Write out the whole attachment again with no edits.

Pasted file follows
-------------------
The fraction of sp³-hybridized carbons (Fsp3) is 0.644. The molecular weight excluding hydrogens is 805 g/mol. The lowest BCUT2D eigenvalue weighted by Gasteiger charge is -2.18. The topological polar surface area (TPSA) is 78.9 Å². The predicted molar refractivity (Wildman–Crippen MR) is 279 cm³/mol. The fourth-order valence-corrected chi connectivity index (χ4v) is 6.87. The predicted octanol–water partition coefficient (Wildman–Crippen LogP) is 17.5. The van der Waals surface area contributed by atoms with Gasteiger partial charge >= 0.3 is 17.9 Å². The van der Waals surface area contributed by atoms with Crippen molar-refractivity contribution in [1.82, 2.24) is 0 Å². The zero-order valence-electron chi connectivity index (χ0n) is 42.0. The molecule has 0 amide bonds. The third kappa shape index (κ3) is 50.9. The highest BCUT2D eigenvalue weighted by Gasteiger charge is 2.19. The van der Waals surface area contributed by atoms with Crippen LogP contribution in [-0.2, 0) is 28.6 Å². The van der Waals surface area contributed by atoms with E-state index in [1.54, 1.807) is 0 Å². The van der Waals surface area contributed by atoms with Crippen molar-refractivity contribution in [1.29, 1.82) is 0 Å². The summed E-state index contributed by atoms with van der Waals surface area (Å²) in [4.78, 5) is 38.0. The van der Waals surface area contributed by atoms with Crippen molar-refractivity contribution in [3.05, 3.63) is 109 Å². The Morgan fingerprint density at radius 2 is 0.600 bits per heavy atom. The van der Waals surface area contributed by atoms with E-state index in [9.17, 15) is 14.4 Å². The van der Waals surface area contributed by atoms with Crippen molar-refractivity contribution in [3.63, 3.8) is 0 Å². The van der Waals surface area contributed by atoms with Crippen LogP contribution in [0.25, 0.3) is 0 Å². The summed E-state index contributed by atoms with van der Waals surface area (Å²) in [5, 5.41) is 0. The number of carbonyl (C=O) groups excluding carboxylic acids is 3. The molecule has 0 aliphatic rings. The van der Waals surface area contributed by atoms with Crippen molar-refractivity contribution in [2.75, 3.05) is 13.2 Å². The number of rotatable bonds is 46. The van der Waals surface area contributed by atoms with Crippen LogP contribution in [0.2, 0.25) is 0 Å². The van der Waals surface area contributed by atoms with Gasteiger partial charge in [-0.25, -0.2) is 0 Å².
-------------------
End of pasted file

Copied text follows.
The fraction of sp³-hybridized carbons (Fsp3) is 0.644. The molecular weight excluding hydrogens is 805 g/mol. The lowest BCUT2D eigenvalue weighted by Gasteiger charge is -2.18. The topological polar surface area (TPSA) is 78.9 Å². The predicted molar refractivity (Wildman–Crippen MR) is 279 cm³/mol. The fourth-order valence-corrected chi connectivity index (χ4v) is 6.87. The predicted octanol–water partition coefficient (Wildman–Crippen LogP) is 17.5. The van der Waals surface area contributed by atoms with Gasteiger partial charge >= 0.3 is 17.9 Å². The van der Waals surface area contributed by atoms with Crippen molar-refractivity contribution in [1.82, 2.24) is 0 Å². The zero-order valence-electron chi connectivity index (χ0n) is 42.0. The molecule has 0 amide bonds. The third kappa shape index (κ3) is 50.9. The highest BCUT2D eigenvalue weighted by Gasteiger charge is 2.19. The van der Waals surface area contributed by atoms with Crippen LogP contribution in [-0.2, 0) is 28.6 Å². The van der Waals surface area contributed by atoms with E-state index in [1.54, 1.807) is 0 Å². The van der Waals surface area contributed by atoms with Crippen molar-refractivity contribution in [1.29, 1.82) is 0 Å². The summed E-state index contributed by atoms with van der Waals surface area (Å²) in [4.78, 5) is 38.0. The van der Waals surface area contributed by atoms with Crippen molar-refractivity contribution in [3.05, 3.63) is 109 Å². The Morgan fingerprint density at radius 2 is 0.600 bits per heavy atom. The van der Waals surface area contributed by atoms with E-state index in [9.17, 15) is 14.4 Å². The van der Waals surface area contributed by atoms with Crippen molar-refractivity contribution in [3.63, 3.8) is 0 Å². The van der Waals surface area contributed by atoms with Crippen LogP contribution in [0.25, 0.3) is 0 Å². The summed E-state index contributed by atoms with van der Waals surface area (Å²) in [5, 5.41) is 0. The number of carbonyl (C=O) groups excluding carboxylic acids is 3. The molecule has 0 aliphatic rings. The van der Waals surface area contributed by atoms with Crippen molar-refractivity contribution in [2.75, 3.05) is 13.2 Å². The number of rotatable bonds is 46. The van der Waals surface area contributed by atoms with Crippen LogP contribution in [0.2, 0.25) is 0 Å². The van der Waals surface area contributed by atoms with Gasteiger partial charge in [-0.25, -0.2) is 0 Å².